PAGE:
By Sharon Abercrombie
(This is the third of an ongoing series of stories featuring people worldwide who are sharing Neil Douglas-Klotz’s Aramaic Jesus and Desert Wisdom-related work. Our current profile highlights Munira Elizabeth Reed, executive director of the Shalem Center in Worthington, Ohio, near Columbus. Since 1998, Munira has been turning this midwestern city into the American outreach headquarters for local, national and international Aramaic spirituality retreats).
It was 1997 and Elizabeth Reed assumed she was set for life. A United Methodist minister since the early 1980’s, she had served a brief pastorship before moving into administrative programming around women’s issues and Christian leadership training for the West Ohio Conference of the UMC. In 1992, with a Ph.D. counseling and spirituality degree from Union Institute in Cincinnati, Elizabeth began directing a counseling ministry for her conference at the Shalem Center located in the heart of central Ohio.
Things were moving along right on track. That is, until a day in 1997 when a recent friend came to town for a visit and gave her hostess something new to think about. She happened to be an intuitive whose observations had always proved to be remarkably accurate, said Elizabeth.
During one particularly animated, lively discussion around religion, Elizabeth’s friend predicted that “something good was going to happen” to widen her spiritual path. Such as? Elizabeth countered. What more could there possibly be? She appreciated the progressiveness of the Methodist church. Its blessings had included imparting an enduring/endearing model of Jesus as seen through the Social Gospel and it had given her valuable insights from studying the historical-critical method of Scriptural analysis.
It was strong on feminism. It cared about Nature and the environment — three issues Elizabeth Reed had championed since age 15, back in her hometown of West Point, Georgia, when she left the Southern Baptists for the United Methodists.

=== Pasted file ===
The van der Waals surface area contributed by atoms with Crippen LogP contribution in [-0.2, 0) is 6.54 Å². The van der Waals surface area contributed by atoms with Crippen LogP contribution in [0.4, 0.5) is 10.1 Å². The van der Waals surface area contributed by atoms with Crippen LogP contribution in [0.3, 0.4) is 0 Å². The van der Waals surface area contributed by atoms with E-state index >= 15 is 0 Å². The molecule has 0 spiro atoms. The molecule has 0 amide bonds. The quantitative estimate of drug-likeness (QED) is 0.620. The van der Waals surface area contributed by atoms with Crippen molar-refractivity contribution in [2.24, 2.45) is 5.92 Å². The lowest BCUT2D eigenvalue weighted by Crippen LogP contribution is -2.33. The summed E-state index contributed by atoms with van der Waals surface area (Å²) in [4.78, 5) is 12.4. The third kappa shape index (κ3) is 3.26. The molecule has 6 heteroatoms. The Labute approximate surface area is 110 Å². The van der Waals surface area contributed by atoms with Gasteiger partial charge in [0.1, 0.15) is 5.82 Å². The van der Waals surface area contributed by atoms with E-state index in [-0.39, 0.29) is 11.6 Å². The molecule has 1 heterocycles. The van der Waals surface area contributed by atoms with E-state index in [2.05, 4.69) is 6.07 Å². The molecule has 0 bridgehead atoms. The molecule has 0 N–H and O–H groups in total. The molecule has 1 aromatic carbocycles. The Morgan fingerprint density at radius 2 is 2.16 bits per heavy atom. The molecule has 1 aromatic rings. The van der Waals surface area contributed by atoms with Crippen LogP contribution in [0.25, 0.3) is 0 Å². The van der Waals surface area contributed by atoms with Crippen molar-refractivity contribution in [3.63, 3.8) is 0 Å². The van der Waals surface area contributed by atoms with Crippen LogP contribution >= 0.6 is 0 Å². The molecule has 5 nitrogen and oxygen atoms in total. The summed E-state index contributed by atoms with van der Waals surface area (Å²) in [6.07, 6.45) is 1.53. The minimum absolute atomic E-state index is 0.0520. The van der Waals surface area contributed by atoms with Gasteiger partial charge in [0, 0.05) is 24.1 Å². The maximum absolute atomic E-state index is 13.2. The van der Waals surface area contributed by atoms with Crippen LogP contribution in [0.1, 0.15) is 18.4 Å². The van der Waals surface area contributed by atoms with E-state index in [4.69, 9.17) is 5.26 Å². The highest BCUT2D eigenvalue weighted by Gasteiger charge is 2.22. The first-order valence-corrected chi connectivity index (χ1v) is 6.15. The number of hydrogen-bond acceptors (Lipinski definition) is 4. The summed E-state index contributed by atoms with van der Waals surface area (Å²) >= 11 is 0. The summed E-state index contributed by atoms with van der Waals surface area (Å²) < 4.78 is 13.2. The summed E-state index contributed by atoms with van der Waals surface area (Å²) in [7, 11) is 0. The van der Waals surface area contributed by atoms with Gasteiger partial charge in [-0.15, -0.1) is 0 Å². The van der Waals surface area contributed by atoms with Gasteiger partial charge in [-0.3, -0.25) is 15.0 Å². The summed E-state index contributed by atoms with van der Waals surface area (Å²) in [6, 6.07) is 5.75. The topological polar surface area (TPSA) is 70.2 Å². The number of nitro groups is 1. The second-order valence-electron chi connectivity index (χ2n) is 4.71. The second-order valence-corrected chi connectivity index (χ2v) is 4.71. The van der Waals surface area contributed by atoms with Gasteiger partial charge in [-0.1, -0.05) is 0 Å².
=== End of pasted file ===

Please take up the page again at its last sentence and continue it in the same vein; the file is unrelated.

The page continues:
The Methodists gave her the opportunity to serve on youth councils as a young woman. When she later decided to go into the ministry, the Candler School of Theology welcomed her and the 59 other women into its seminary of 600 students.
But still, she was intrigued by her guest’s prediction. Curious enough, in fact, that Elizabeth vowed to remain totally open to the unexpected. She didn’t have to wait for long. The next year, 1998, Elizabeth went to Indianapolis to attend a conference sponsored by the Association of Humanistic Psychology. Conferences such as these were annual events, since she was required to get CEU’s every year to maintain her counseling certification.
“This time, I decided to just go with an intuitive draw rather than responding to a known ‘guru on the circuit’ about workshops. One entitled “Middle Eastern Views of Personality” sounded good to her. It certainly proved to be so.
“My life changed when I walked through that door.” Her head buzzed with new information. Her heart grew wings.
That momentous day, Neil Douglas-Klotz, the presenter, talked about psychology, theology, body somatics, and
directspiritual experience. He combined his presentations with guitar playing and chanting. He taught his audience the Aramaic words for the Lord’s Prayer. He got them out of their seats into a dancing circle.
Elizabeth recalls having “a visceral experience where everything came together for me. He was teaching us how to heal our cosmological split.” And of course, like many other people who experience the Aramaic way of looking at the Universe and spirituality, Elizabeth “bought up every brochure, book, tape on the table.” Back home in Ohio, she told her partner, MJ, “Wherever he’s teaching in North America, I’m going.” Swept along by Elizabeth’s enthusiasm, MJ said she wanted to go too.